GRAND RAPIDS, Mich. (WOOD) — At 3 p.m. Wednesday, surrounded by friends and family and with his favorite music playing, 14-year-old Triton Thomas was taken off life support. He had taken his own life.
Teen suicide is a national tragedy — it’s the second leading cause of death among the age group — but we rarely talk about specific cases. Triton’s parents decided it was important to share his story in the hopes that no one else has to suffer as they have.
Triton’s organs were harvested at Helen DeVos Children’s Hospital in Grand Rapids to save the lives of as many as eight people waiting for transplants. His mom said that’s just the kind of thing Triton would do.
“He talked about how he knew that he wanted to do that because he knew and I knew that he would be able to save lives,” Triton’s mom Fory Gendron said a few hours before her son was taken off life support.
Triton was born Jan 12, 2005.
“He was born with a little crescent moon on his hand, that’s why I called him Triton after Neptune’s moon,” Gendron said.
At 14, he was nearly 6 feet tall. He played football at Kelloggsville Middle School before transferring to Allendale Public Schools in November.
“He wanted to be a zoological architect, but then he changed and wanted to be a police officer to protect people,” his mom said.
He taught himself to play the guitar.
“He was this artistic, beautiful being and that’s why everybody loved him because he was unique,” Gendron said.
But on Friday at his home in Allendale, where he lives with his father and brothers, Triton hanged himself. He was discovered by his 4-year-old brother.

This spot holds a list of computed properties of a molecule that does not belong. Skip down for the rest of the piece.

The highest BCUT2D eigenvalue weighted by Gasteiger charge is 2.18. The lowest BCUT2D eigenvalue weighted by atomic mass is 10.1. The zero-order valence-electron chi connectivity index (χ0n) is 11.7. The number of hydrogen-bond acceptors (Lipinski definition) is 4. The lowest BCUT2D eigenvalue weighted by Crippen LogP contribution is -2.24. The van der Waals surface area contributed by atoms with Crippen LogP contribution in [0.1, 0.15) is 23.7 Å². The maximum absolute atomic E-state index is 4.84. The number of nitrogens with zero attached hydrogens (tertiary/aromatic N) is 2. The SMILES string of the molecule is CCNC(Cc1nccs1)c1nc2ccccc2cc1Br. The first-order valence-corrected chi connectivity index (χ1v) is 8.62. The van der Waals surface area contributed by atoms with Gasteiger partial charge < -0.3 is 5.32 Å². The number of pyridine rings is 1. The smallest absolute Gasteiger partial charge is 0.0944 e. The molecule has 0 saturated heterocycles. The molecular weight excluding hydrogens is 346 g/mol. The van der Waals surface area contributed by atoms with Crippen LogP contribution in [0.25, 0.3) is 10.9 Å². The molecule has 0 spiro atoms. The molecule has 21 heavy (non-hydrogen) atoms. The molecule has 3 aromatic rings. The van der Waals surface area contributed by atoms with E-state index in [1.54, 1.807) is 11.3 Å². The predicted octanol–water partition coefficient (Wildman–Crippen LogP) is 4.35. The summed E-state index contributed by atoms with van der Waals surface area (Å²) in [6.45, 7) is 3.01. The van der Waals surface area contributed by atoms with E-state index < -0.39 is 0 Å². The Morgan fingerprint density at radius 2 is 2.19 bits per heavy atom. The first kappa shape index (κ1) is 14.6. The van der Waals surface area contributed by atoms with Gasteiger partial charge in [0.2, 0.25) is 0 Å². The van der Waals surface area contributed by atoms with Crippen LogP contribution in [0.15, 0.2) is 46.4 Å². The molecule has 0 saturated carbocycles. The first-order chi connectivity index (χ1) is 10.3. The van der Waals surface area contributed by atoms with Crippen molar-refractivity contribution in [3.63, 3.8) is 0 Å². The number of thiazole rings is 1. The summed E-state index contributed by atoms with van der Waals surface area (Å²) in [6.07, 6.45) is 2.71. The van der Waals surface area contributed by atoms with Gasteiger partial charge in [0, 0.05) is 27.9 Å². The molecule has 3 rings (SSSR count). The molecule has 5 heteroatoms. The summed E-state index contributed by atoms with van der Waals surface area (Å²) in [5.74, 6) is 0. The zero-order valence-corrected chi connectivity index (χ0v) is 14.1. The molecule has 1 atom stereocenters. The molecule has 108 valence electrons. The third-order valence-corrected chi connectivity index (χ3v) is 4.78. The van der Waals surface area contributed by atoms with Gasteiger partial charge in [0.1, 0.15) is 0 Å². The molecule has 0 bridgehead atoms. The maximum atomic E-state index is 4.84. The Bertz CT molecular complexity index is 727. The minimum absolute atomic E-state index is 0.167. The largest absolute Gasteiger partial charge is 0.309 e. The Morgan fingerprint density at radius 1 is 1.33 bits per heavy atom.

“I don’t think he really wanted to do this. I think he was trapped, because he wouldn’t want to do this and he wouldn’t want anyone else to,” Gendron said.
His mother believes he had been bullied and was unhappy about changing schools. She believes that led to his suicide.
There are no records for Triton or his family in court records. The Ottawa County Sheriff’s Office says it hasn’t found any signs of bullying, though the investigation continues.
“We are going to follow every piece of information we get to see if we can get the answer but, no, at this time, we’ve not had anyone come forward with any specifics regarding bullying,” Allendale Public Schools Superintendent Garth Cooper said.
School officials say Triton was reportedly happy and joking with students as he rode the bus home Friday, only a couple of hours before taking his own life.
“It’s tragic that the face that you see … was masking some deeper feelings inside,” Cooper said.
Because the suicide of a student is something that happens all too often, there is a protocol in place that includes making counselors available to students and staff. Allendale has programs to stop bullying and resources students can turn to when they struggle, but getting students to use those resources can be a challenge.
“Just getting them to understand that it’s not a sign of weakness to ask for help,” Cooper said. “No matter what we’ve done, we can always do more.”
According to the Ottawa County Health Department, almost 20% of local teens seriously thought about suicide in the last year and 8% said they attempted suicide one or more times in that time period. That means that on average, in every classroom of 13- to 18-year-olds, five seriously thought about taking their own life. Of those five, two said they made one or more suicide attempts.
The superintendent admires Triton’s parents for making his struggle public.
“‘If we don’t help educate other kids, if we don’t do all we can to keep this from happening, then Triton’s life has been for naught and so we need to take something from this,'” Cooper said they told him.
The American Foundation for Suicide Prevention explains risk factors and warning signs for suicide at its website. 24-hour help is available through the National Suicide Prevention Lifeline 800.273.8255.